Praise when it comes from your peers carries an added gravitas.

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Norwich City’s FA Cup win over Burnley did more than exorcise a few demons. It brought into sharp focus how City’s rapid elevation has been perceived in the wider football community; principally from those old foes they left trailing less than eight short months ago.

The Clarets’ management and players formed an orderly queue post-match to positively eulogise about the footballing renaissance clearly in full swing in this part of the country.

Allow me to reprise here for the benefit of anyone who may have focussed, quite rightly, on the thoughts of Paul Lambert, or those of Zak Whitbread and Andrew Surman, in the afterglow of a convincing cup victory. The opposition’s verdict may well have been overlooked in the process.

Lambert’s counterpart, Eddie Howe, is another up-and-coming boss making his way in the higher echelons of the professional game.

The 34-year-old looks younger than most of his players, but you only have to spend a few minutes in his company to understand why he is part of the new wave.

Howe labelled Norwich ‘role models’ before launching into what veered dangerously close to charges of football plagiarism.

City’s blueprint in defying steepling odds to jump from League One to the Premier League in double quick time was put forward by Howe as one to adopt in his own club’s battle to earn promotion. City’s ‘team spirit’ and ‘collective work ethic’ were buzzwords espoused by an aspirant manager intelligent enough to know a good thing when he sees one.

If imitation is the sincerest form of flattery, the work of Lambert, his coaching staff and players looks set to be copied ad nauseum across the Football League. Nothing wrong with that in my book. Burnley’s goalscorer Jay Rodriguez was also on message when pressed for his thoughts after the Clarets were given a lesson in possession football.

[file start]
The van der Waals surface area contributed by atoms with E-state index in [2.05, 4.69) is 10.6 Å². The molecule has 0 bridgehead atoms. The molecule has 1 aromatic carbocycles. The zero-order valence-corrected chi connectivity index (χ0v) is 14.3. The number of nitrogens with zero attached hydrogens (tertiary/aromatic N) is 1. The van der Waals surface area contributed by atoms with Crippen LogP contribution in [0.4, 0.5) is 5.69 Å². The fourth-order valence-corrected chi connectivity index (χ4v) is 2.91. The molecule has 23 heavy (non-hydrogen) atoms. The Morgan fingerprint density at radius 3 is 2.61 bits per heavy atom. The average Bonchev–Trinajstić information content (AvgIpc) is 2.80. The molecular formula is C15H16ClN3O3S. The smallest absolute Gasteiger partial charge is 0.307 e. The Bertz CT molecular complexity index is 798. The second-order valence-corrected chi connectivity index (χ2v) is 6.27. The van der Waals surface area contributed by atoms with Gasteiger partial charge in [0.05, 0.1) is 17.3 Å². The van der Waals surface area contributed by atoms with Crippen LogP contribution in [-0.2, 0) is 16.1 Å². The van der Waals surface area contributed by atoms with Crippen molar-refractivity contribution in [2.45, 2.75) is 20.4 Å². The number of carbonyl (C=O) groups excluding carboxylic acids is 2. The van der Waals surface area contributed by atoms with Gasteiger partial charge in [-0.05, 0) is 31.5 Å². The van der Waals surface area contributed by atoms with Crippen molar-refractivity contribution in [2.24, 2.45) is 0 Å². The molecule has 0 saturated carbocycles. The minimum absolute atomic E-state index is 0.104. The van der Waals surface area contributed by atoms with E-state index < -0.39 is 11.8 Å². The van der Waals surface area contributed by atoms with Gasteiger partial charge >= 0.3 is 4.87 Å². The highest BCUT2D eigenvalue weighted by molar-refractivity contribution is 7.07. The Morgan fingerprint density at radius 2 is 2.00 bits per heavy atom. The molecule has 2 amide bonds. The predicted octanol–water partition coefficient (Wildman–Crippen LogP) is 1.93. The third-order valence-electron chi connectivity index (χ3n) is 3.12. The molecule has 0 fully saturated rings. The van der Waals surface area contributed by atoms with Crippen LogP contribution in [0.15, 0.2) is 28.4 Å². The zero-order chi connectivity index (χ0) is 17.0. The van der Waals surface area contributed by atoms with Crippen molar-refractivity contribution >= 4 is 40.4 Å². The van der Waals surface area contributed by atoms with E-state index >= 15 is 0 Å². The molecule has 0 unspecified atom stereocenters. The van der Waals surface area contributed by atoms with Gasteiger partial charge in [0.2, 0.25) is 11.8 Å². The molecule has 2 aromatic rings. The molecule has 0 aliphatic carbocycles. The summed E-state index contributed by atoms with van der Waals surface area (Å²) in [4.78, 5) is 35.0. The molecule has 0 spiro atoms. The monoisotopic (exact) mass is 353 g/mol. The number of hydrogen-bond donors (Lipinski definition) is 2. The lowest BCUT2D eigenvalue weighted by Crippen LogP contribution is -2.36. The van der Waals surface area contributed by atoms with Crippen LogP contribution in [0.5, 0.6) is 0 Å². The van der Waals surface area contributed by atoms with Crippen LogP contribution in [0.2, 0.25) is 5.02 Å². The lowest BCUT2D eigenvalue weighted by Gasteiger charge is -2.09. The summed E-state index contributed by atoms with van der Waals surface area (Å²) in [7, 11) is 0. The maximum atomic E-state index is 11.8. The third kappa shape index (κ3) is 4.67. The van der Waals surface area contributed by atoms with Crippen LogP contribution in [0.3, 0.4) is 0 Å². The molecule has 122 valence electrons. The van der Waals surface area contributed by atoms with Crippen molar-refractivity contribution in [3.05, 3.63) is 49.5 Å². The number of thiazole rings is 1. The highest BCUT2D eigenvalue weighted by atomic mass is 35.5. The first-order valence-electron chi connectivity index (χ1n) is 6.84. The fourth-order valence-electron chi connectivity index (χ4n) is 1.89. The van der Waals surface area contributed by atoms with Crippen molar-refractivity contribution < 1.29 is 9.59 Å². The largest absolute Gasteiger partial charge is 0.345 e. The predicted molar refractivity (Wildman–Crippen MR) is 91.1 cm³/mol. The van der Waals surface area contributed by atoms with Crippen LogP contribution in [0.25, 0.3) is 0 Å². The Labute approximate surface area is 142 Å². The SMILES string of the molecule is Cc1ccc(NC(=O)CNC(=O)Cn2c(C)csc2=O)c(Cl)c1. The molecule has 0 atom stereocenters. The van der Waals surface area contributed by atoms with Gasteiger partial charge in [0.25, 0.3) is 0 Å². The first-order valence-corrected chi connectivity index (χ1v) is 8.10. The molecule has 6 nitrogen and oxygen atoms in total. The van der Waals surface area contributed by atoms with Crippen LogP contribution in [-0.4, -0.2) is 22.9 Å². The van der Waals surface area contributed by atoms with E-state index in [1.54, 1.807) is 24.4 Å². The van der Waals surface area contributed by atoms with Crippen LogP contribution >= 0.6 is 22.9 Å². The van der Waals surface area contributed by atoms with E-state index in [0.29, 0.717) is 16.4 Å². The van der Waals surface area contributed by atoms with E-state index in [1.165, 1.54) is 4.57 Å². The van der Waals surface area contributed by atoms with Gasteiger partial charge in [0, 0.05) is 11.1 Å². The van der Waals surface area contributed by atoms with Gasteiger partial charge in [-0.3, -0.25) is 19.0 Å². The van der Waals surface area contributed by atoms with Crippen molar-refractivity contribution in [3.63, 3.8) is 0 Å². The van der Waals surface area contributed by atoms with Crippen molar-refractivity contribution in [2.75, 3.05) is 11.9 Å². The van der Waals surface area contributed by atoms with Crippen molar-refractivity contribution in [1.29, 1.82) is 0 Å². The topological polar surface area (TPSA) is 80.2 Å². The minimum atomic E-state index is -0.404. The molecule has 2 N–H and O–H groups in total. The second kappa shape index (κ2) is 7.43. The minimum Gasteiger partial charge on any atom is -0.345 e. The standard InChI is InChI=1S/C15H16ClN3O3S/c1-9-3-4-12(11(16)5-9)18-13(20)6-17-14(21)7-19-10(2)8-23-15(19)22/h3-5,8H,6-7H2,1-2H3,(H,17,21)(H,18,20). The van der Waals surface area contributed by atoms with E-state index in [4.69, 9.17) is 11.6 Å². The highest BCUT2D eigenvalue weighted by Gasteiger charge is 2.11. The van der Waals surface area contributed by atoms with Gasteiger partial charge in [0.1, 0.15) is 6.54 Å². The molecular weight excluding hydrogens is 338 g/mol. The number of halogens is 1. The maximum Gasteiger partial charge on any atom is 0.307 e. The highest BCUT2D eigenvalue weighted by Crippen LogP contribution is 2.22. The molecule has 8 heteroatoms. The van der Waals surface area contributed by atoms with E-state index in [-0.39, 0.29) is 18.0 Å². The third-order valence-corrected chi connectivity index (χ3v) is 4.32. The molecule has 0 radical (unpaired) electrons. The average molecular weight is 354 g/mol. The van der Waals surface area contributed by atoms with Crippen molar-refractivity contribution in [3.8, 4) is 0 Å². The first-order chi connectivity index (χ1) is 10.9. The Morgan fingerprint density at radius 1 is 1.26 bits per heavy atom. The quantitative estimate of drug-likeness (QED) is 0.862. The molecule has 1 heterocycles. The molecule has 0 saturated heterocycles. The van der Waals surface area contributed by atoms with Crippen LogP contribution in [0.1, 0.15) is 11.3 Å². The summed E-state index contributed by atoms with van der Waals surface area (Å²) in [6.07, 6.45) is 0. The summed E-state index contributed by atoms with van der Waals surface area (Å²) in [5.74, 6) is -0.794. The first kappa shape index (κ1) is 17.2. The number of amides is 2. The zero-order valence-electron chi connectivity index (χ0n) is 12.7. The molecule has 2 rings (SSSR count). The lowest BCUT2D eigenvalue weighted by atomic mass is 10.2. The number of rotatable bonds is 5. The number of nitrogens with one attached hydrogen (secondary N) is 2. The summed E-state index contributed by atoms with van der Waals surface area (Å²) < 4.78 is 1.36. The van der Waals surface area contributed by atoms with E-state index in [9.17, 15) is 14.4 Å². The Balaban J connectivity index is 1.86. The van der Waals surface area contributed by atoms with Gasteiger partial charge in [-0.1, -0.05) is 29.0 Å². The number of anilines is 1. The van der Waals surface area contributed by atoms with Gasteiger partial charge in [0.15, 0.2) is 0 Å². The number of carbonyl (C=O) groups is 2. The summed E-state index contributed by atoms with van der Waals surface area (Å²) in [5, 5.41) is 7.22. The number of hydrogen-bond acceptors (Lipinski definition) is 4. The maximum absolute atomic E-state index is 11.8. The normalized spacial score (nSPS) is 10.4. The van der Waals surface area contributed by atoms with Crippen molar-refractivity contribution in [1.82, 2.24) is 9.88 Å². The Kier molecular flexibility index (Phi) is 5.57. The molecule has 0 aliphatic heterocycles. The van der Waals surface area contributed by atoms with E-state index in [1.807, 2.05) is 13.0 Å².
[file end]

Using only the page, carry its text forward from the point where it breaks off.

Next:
“You look at Norwich – they were in the Championship last year and did really well to get into the Premier League, where they’re doing really well now,” he said.

“You look to teams like that and aspire to be like them. They were a great side in the Championship and they’ve taken that on again in the Premier League. They are a difficult side to play. They work hard and play good football and score goals.”

Two views from vanquished opponents on the same theme. A manager and a player who know from being part of the same profession the full magnitude of Norwich’s achievement.

Fans and media can laud Lambert and his boys to the hilt, but ask the Norwich manager, or players for that matter, whose opinions they value above all others and it will be those of their contemporaries.

Which, in essence, is why the likes of Elliott Bennett and Anthony Pilkington will have cherished their inclusion in last season’s League One team-of-the-year or Grant Holt and Wes Hoolahan in the Championship equivalent.

Or even Lambert himself, who picked up his second managerial gong in succession.

Awards voted for by the direct opponents they go into battle against every week for nine months of the year carry far greater significance that endless player ratings in the papers or platitudes from supporters on social media.

Chris Waddle tells a funny tale about his brief dalliance with the managerial game at Burnley, where he was confronted in his office by a player dropped for a midweek game.

The gist of said player’s plea for leniency came from the fact he had been awarded a mark of ‘eight’ in the paper for the previous game. You could just see that exchange being replayed at Colney on a Monday morning – or not as the case may be.

Which underlines the point here. Yes, there is a point.

You don’t have to have played the game to gauge the rate of progress made by the club in the past two and a half seasons.

But when the warm words emanate from a Burnley side soundly beaten at the weekend it should resonate loud and clear just what a major turnaround has taken place at Carrow Road in recent times.

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